Others have implicated PLC‐γ1 and Erk1/2 in the response to acid‐base disturbances. The phosphoinositide‐specific phospholipase C enzymes cleave the polar head group of phosphatidylinositol 4,5‐bisphosphates (PIP2), generating the second messengers inositol 1,4,5‐trisphosphate (IP3), which mobilizes Ca2+ from the smooth endoplasmic reticulum, and diacylglycerols (DAGs), which remain in the membrane and activate PKCs (Kamat and Carpenter 1997; Rebecchi and Pentyala 2000; Katan 2005; Bunney et al. 2012). Six distinct PLC families—β, γ, δ, and ζ, ε and η—are known. All possess X and Y motifs forming the catalytic core, and around this framework are assorted regulatory domains particular to each family. γ‐family members PLC‐γ1 and PLC‐γ2 are distinguished by a string of SH2‐SH2‐SH3 domains; the SH2 domains enable recruitment to phosphotyrosine (pY) motifs, which are under the control of tyrosine kinases (Katan 2005) and phosphotyrosine phosphatases (Tiganis and Bennett 2007; Soulsby and Bennett 2009). For example, phosphorylation of PLC‐γ1 on tyrosine residue 783 enables an intramolecular interaction between pY783 and the C‐terminal SH2 domain, and is required—but not sufficient—for enzymatic activation (Kim et al. 1990; Sekiya et al. 2004; Poulin et al. 2005). PLC β, γ, and δ members are detected throughout the kidney and are important signaling mediators (Cha et al. 1998; Lea et al. 1998). PLC‐γ1 is expressed in several nephron segments, including the PT, where it is detected diffusely in the cytoplasm (Cha et al. 1998; Lea et al. 1998). PLC‐γ1 regulates NHE3 in cell culture models (Zachos et al. 2009). In LLC‐PK1 cells, a PT model, ANG II binding to the AT1 receptor activates PLC‐γ1, thereby leading to activation of calcineurin (Lea et al. 2002). PLC‐γ1 also regulates phosphorylation of tight‐junction proteins in MDCK cells (Ward et al. 2006).
Acute metabolic acidosis (MAc, a fall in blood pH caused by a fall in blood ) activates Erk1/2 within 5 min in the OKP opossum PT cell line (Tsuganezawa et al. 2002). Rats gavaged with NH4Cl (to induce MAc) also exhibit elevated Erk1/2 activity within the renal cortex at 30 min. (Tsuganezawa et al. 2002). These results suggest a role for Erk1/2 in mediating acid‐sensitive signaling.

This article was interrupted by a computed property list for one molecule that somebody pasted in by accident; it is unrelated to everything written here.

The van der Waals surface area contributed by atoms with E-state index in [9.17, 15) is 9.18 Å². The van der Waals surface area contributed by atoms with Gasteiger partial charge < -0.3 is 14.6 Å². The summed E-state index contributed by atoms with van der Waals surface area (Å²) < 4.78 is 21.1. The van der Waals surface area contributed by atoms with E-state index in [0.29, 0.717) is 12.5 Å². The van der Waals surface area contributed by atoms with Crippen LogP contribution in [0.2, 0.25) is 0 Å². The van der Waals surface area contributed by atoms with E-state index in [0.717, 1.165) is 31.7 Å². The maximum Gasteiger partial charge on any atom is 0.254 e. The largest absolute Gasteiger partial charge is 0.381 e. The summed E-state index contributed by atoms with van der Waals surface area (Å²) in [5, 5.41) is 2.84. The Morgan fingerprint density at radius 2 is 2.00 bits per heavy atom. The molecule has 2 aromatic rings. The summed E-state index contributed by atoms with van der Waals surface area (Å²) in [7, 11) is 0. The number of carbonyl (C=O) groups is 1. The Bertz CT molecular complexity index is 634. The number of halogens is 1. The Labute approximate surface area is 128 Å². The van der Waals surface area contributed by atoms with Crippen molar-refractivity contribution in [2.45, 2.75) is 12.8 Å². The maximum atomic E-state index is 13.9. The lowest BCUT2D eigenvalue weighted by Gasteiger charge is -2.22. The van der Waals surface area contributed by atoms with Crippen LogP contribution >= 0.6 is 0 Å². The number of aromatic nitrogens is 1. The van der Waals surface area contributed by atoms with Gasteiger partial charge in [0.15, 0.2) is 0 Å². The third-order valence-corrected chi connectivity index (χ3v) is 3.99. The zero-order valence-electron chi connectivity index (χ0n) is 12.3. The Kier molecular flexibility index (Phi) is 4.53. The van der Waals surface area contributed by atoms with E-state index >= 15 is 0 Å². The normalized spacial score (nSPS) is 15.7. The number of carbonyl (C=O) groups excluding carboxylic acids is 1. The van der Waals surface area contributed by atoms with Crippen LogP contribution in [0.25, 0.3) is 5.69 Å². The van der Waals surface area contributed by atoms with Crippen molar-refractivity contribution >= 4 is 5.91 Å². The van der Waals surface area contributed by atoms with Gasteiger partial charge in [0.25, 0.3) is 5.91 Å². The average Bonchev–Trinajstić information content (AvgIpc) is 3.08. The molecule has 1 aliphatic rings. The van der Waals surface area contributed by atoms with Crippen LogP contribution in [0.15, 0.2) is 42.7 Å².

In the present study, we examine the effect of acute acid‐base disturbances on the phosphorylation status of PLC‐γ1 and Erk1/2 in suspensions of rabbit PTs. The acid‐base disturbances mimic the four classical disturbances—MAc, RAc, metabolic alkalosis (MAlk, a rise in blood pH caused by a rise in blood ), and respiratory alkalosis (RAlk, a rise in blood pH caused by a fall in blood [CO2])—as well as fully compensated RAc (cRAc, a proportional rise in both blood [CO2] and  that holds pH constant). We examined the phosphorylation of PLC‐γ1 at Y783, the phosphorylation of Erk1 at threonine 202 (T202) and Y204, and the phosphorylation of Erk2 at the two homologous residues T185 and Y187.
Materials and Methods
Media for PT suspension
For renal cortex dissection and PT enrichment, our base solution was half Dulbecco's modified Eagle's medium and half Ham's F‐12 medium (DMEM‐F12 50/50), purchased as a powder lacking l‐glutamine and NaHCO3 (Catalog #90‐091‐PB, Corning, Cellgro® Mediatech Inc., Manassas, VA). The powder was diluted in Milli‐Q water and we lowered the temperature to 0°C in an ice bath. We supplemented this DMEM‐F12 50/50 media with 15 mmol/L HEPES, 2 mmol/L l‐glutamine, 2 mmol/L heptanoic acid (Catalog #75190; Sigma‐Aldrich, St. Louis, MO), and 2 mmol/L l‐Lactic acid (30% in water by weight, Sigma‐Aldrich, Catalog #L1875), and then titrated to pH 7.40. We added 15 mmol/L NaHCO3 and gassed with 3% CO2/balance air. We adjusted the osmolality to 310 ± 5 mOsm with NaCl or H2O. We call this final solution DMEM‐F12.
Tissue procurement and proximal‐tubule preparation
We used kidneys from Female New Zealand White rabbits, housed and handled according to protocols approved by IACUC at Case Western Reserve University. Under anesthesia (~10 mL intravenously administered 5% pentobarbital sodium in H2O) rabbits were euthanized by exsanguination. The kidneys were removed, decapsulated, and sliced into 5–6 mm coronal slices in ice‐cold DMEM‐F12 prepared as above. Proximal‐tubule suspensions were prepared using a method adapted from Doctor et al. (1998). The renal cortex of each coronal slice was trimmed and finely diced before digestion in 0.5 mg/mL collagenase type IV (Catalog #C5138, Sigma‐Aldrich) in DMEM‐F12, shaken at 225 rpm for 10 min at 37°C. The digested cortex was collected by centrifugation at 150 g for 1 min and washed three times with DMEM‐F12 to remove residual collagenase.
The digested renal cortex was placed in DMEM‐F12 on ice and the tubules separated using a flat glass pestle followed by trituration through a 10‐mL pipette. The cortical tubules in suspension were washed three times in DMEM‐F12, harvesting each time at 150 g for 2 min, divided into four equal aliquots and gently shaken at 4°C for 1 h in freshly gassed DMEM‐F12 media. The cortical tubules were resuspended into four 25‐mL aliquots of ice‐cold 45% Percoll solution containing: 45 mL Percoll, 50 mL freshly gassed DMEM‐F12, 4.5 mL 10× phosphate‐buffered saline (PBS) from PBS tablets without calcium or magnesium (Catalog #2810305, MP Biomedicals LLC, Solon, OH). The tubules were then separated on a self‐forming gradient by centrifugation at 25 000 g for 35 min at 4°C. The tubules migrated into strata, the bottom, closely‐migrating bands F4/F5 were enriched for PTs as determined by western blotting analysis (Skelton and Boron 2013), and were harvested for experimentation.
Subjection of PTs to acid‐base disturbances